A friend talked about her anxiety: she has some numbness and weakness in her hand ... and someone with a mild case of multiple sclerosis had warned that MS presents with these symptoms.
She was understandably upset by that suggestion; she's going to see a physician. I'm thinking and hoping carpal tunnel or repetitive motion syndrome. Really hoping it's simple. Because I know what happens when it isn't.
More than ten years ago, I began losing my ability to raise my arms and to hold a pen to write; I tripped on steps, had continuous spasming of my arms and legs and constant burning between my shoulder blades.
Recalling this, I am amazed at how dispassionately I viewed it. I see now that I totally dissociated from what was happening with my body. Maybe it was the muscle relaxants I was taking, or maybe it was my mind's way of protecting itself from the implications of loss of control.
I began making the rounds -- first my internist, who sent me to an orthopod, who sent me to a neurologist ... and I saw multiples of each specialist, finally finding a dual team of neurosurgeon and orthopedic surgeon, men for whose skill I will forever be grateful.
Before I ended up with that duo, each specialist I saw ordered their own batteries of tests. The blood, the spinal fluid, the x-rays, CT scan and MRI ... until the neurosurgeon saw the MRI scan and, with a sharp intake of breath, advised me I should lie flat in bed until surgery could be scheduled.
An expanded version of what the MRI told him:
At the age of three, for still unknown reasons, I had contracted Juvenile Rheumatoid Arthritis, a disease that would damage virtually every joint in my body. I emerged at age 16 in full remission *thank God * but with residual damage that would require three foot surgeries, extensive physical therapy for my hands and then, at the age of 39, fusion of my cervical vertebrae 2 - 5.
During the active period of my RA, spurs had developed on the neck (cervical) region of my spine and, with the wear and tear of age, those spurs were now impinging on my spinal cord, "stenosing" or crowding it, and weakness, numbness and spasming of my arms and legs were resulting.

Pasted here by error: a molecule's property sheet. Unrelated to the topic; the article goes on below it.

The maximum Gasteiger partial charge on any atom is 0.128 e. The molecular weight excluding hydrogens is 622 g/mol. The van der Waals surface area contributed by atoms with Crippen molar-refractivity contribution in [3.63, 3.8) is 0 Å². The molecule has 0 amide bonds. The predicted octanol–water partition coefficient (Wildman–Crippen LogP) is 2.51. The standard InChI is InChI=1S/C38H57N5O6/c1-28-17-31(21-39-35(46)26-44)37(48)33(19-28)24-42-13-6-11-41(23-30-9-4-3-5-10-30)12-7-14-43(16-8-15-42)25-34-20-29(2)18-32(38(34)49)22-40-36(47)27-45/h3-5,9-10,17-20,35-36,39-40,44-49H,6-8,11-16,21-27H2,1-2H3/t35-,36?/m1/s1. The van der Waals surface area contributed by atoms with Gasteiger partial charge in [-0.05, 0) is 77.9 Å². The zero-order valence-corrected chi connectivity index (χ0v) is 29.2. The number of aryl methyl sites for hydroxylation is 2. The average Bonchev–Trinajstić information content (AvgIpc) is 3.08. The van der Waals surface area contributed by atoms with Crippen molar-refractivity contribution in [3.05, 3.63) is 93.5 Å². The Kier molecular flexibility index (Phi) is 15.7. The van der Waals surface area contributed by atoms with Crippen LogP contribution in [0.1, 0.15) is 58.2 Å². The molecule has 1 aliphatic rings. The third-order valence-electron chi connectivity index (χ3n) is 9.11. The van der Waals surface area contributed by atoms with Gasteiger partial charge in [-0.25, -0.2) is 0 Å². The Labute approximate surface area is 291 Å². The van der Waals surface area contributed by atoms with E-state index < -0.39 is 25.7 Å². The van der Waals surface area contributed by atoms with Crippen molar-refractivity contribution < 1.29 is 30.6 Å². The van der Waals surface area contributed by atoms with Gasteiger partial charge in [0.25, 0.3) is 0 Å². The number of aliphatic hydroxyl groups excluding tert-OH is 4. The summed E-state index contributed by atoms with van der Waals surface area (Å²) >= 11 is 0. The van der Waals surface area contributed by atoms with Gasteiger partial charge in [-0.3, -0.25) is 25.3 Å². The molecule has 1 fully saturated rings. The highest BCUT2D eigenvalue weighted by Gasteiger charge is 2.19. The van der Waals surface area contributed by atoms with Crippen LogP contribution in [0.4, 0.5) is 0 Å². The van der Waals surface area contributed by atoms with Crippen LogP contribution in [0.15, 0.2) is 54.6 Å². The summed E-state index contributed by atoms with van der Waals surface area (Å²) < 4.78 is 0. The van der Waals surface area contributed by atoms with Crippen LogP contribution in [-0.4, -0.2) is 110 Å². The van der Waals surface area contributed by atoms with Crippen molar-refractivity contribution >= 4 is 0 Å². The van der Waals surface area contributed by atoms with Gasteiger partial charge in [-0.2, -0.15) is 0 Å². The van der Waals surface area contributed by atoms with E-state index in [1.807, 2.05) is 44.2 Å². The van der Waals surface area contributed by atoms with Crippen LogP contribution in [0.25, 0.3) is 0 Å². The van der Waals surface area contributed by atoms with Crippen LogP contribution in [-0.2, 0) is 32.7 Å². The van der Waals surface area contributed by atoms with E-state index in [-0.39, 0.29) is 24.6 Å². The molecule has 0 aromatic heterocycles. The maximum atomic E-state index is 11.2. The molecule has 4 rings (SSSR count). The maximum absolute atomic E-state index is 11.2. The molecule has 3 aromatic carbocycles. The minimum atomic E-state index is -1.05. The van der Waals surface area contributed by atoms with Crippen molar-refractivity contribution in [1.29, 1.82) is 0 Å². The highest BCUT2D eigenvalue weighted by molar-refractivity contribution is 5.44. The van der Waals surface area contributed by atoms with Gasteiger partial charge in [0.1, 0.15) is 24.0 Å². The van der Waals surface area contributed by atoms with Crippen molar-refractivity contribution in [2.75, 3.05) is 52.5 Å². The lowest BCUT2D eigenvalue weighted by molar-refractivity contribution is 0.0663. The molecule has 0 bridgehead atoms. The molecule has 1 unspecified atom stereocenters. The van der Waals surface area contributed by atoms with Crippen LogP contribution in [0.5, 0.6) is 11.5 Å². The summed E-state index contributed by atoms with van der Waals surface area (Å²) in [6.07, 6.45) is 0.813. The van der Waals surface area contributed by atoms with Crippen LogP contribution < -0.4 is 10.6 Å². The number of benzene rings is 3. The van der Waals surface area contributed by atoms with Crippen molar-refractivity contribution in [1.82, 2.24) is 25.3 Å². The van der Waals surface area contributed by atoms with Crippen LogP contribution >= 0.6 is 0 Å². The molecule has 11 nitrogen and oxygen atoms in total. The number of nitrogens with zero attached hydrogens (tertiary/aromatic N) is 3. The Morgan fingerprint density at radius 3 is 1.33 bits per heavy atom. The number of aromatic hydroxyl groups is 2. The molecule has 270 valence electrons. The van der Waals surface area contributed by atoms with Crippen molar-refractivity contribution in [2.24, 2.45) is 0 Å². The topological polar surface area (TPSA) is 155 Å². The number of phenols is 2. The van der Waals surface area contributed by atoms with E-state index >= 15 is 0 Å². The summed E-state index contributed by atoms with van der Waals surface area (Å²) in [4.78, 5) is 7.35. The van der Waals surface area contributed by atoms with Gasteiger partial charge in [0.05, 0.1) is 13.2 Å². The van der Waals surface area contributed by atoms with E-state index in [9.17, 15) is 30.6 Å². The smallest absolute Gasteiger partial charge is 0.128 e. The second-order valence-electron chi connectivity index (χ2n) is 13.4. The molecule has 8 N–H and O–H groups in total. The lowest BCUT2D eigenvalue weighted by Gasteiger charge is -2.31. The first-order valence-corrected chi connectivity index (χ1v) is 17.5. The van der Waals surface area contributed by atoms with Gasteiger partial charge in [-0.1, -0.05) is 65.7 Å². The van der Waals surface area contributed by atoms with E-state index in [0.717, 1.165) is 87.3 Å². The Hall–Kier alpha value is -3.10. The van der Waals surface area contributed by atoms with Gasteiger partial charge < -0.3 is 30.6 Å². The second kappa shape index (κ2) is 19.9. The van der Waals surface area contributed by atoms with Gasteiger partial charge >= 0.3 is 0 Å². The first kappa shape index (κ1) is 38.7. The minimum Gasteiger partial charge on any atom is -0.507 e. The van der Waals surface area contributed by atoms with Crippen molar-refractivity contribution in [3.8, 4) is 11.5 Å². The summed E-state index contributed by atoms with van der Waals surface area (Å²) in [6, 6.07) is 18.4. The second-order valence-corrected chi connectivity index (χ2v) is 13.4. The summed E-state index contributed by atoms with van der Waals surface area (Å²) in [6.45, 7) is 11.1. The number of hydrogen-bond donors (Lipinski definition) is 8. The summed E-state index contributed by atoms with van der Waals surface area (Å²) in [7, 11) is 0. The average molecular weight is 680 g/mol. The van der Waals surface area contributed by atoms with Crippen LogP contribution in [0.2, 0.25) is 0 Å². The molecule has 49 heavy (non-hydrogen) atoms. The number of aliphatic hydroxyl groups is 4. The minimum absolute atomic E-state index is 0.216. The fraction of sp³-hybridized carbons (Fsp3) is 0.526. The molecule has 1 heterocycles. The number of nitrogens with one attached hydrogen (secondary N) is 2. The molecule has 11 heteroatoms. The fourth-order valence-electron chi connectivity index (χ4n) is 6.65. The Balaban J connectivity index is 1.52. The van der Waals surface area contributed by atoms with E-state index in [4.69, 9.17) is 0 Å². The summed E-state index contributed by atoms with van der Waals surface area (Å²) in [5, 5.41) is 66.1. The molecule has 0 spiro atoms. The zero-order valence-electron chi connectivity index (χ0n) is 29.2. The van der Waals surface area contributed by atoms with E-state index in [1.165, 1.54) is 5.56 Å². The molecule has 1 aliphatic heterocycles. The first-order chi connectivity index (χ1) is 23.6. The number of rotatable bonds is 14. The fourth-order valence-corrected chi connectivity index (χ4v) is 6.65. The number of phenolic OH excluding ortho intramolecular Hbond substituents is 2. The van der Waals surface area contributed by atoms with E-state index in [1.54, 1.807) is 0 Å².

After much discussion back and forth, the surgeons decided they would "go in from the back," with the neurosurgeon delicately moving the spurred spine away from the cord and the orthopedic surgeon filing away the bony spurs, then stabilizing the spine by installing a steel plate and six screws.
I had a lifetime of experience with our health care system and had developed a deep and abiding distrust of it and anyone in it (in spite of this, or additionally because of it, I had spent some of my career in hospital public relations and health insurance technical writing).
My then-husband, scared out of his wits, with the support of my attorney father-in-law, helped me enact extreme due diligence on the surgeons and the procedure I was about to undergo ... especially after I received the pro forma "there is a 2% chance of quadriplegia" warning.
I went through it. It was terribly painful. And it worked: I walk. I speak. I write.
It took me more than a year and a lot of physical therapy to recover, but I did. I'm an example of the best this country's medicine can offer. And I am still so grateful to have been the fortunate beneficiary of it.
What I want to tell my friend is this: you probably -- I'll say undoubtedly -- won't have to go through this.
But if you do, be glad you're in this country. Be glad you live in this time. And be grateful for your body, with all its failings and mishaps.
This life event changed me. My ideas about what was important had been significantly rearranged. I was more stoic, but less willing to play along with the pressure of the superficial.
And I understood the meaning of this quote: "As the Lord said to the mystic Julian of Norwich, when she was faced by the darkness of the Middle Ages: All will be well and all will be well ... and all manner of things will be well."